Plaintiffs timely appealed to this Court, and this Court heard the action on 23 April 2002. Id. at 26, 568 S.E.2d at 896. Plaintiffs contended the trial court erred in dismissing their claims for defamation, id. at 28, 568 S.E.2d at 897, and unfair and deceptive trade practices. Id. at 35; 568 S.E.2d at 901. On cross-appeal, Defendants contended the trial court erred in failing to take judicial notice of the Board of Elections's order dismissing Plaintiffs' complaint, and of various newspaper articles concerning the political campaign. Id. at 37, 568 S.E.2d at 903. In an opinion filed on 17 September 2002, this Court concluded Plaintiffs' allegations of defamation and unfair and deceptive trade practices sufficiently stated a claim upon which relief could be granted. Id. at 39, 568 S.E.2d at 904. This Court also concluded the political advertisement was defamatory per se. Id. at 32, 568 S.E.2d at 899. Finally, this Court held the trial court erred in granting Defendants' Rule 12(b)(6) motion to dismiss and reversed the trial court's order.[2] Id. at 39, 568 S.E.2d at 904.[3]

         On 27 November 2002, the North Carolina Supreme Court granted Defendants' motion for temporary stay "pending determination of Defendants' petitions for discretionary review." Boyce & Isley, PLLC v. Cooper, 356 N.C. 610, 574 S.E.2d 466 (2002). On 1 May 2003, the North Carolina Supreme Court ordered the stay dissolved. Boyce & Isley, PLLC v. Cooper, 357 N.C. 163, 580 S.E.2d 361 (2003). Also on 1 May 2003, the North Carolina Supreme Court denied Defendants' petition for "Writ of Supercedeas of the judgment of the Court of Appeals, " and dismissed Defendants' appeal from this Court pursuant to N.C. Gen. Stat. § 7A-30 (constitutional question) ex mero motu. Id. at 163, 580 S.E.2d at 361. Finally, on 1 May 2003, the North Carolina Supreme Court denied Defendants' alternative petition for discretionary review of "Constitutional Issues of the decision of the North Carolina Court of Appeals pursuant to G.S. 7A-31."[4]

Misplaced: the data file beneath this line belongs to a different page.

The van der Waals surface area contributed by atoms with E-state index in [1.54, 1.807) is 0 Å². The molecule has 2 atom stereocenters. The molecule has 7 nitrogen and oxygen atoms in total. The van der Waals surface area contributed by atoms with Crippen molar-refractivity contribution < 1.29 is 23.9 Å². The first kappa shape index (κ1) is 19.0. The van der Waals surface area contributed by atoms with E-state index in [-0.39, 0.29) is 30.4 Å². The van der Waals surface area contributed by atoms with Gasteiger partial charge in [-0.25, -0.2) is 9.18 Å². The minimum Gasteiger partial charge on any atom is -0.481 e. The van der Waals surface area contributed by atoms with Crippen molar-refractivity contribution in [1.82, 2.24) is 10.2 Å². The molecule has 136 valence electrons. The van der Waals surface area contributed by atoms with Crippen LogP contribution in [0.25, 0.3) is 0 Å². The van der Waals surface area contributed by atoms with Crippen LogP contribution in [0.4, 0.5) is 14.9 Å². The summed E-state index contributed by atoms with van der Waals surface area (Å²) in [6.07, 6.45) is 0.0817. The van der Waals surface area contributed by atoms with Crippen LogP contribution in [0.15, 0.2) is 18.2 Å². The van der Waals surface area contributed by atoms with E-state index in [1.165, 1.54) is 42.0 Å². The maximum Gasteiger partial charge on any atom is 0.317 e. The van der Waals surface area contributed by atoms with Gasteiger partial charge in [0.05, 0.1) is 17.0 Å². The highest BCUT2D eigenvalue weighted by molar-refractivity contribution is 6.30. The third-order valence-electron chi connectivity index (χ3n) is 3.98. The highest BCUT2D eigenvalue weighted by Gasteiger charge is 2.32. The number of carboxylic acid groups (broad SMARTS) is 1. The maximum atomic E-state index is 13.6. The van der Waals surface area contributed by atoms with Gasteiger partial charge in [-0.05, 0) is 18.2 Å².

Defendants appealed to the Supreme Court of the United States, and on 20 October 2003, that Court denied Defendants' petition for writ of certiorari. Cooper v. Boyce, 540 U.S. 965, 124 S.Ct. 431, 157 L.Ed.2d 310 (2003).

         On remand, Defendants answered Plaintiffs' complaint, raised constitutional defenses and moved for judgment on the pleadings under Rule 12(c) of the North Carolina Rules of Civil Procedure. Boyce and Isley, PLLC v. Cooper, 169 N.C.App. 572');">169 N.C.App. 572, 573, 611 S.E.2d 175, 176 (2005) (hereinafter "Boyce II"). Chief Justice Lake of the North Carolina Supreme Court designated this action as exceptional, pursuant to Rule 2.1 of the General Rules of Practice. Id. at 573, 611 S.E.2d at 176. Chief Justice Lake assigned Superior Court Judge John B. Lewis, Jr., ("Judge Lewis") to the action. Id. at 573, 611 S.E.2d at 176. The trial court denied Defendants' motion for judgment on the pleadings on 22 September 2003. Id. at 573, 611 S.E.2d at 176. Defendants appealed to this Court, and this Court heard the matter on 25 August 2004. Id. at 573, 611 S.E.2d at 175.

         This Court concluded Defendants' appeal was interlocutory since the trial court's denial of Defendants' motion to dismiss the case did not constitute a final judgment. Id. at 574, 611 S.E.2d at 176. This Court also determined Defendants failed to show how a substantial right would be lost if they did not immediately appeal the trial court's ruling. Id. at 578, 611 S.E.2d at 179. This Court dismissed Defendants' interlocutory appeal. Id. at 578, 611 S.E.2d at 179.[5]

         On 7 June 2011, Defendants filed a petition for discretionary review with the North Carolina Supreme Court. The North Carolina Supreme Court denied Defendants' petition on 9 November 2011. Boyce & Isley, PLLC v. Cooper, 365 N.C. 365, 718 S.E.2d 403 (2011).[6]

         Following the establishment of the validity of the complaint, there were additional appeals regarding discovery matters and litigation issues which are reported in detail in the following cases which are not outlined herein but are cited so to note the nature of this litigation.[7]

         Fortunately for all concerned, after fourteen years of litigation, the parties settled this controversy. The current complaint for declaratory judgment alleges Defendant Cooper, as part of the settlement, admitted he made false assertions in the 2000 political advertisements. Plaintiff Gordon E. Boyce ("Plaintiff"), acting pursuant to Rule 8.3 of the North Carolina Rules of Professional Conduct, reported Cooper's unethical statements to Defendant North Carolina State Bar ("State Bar"). ...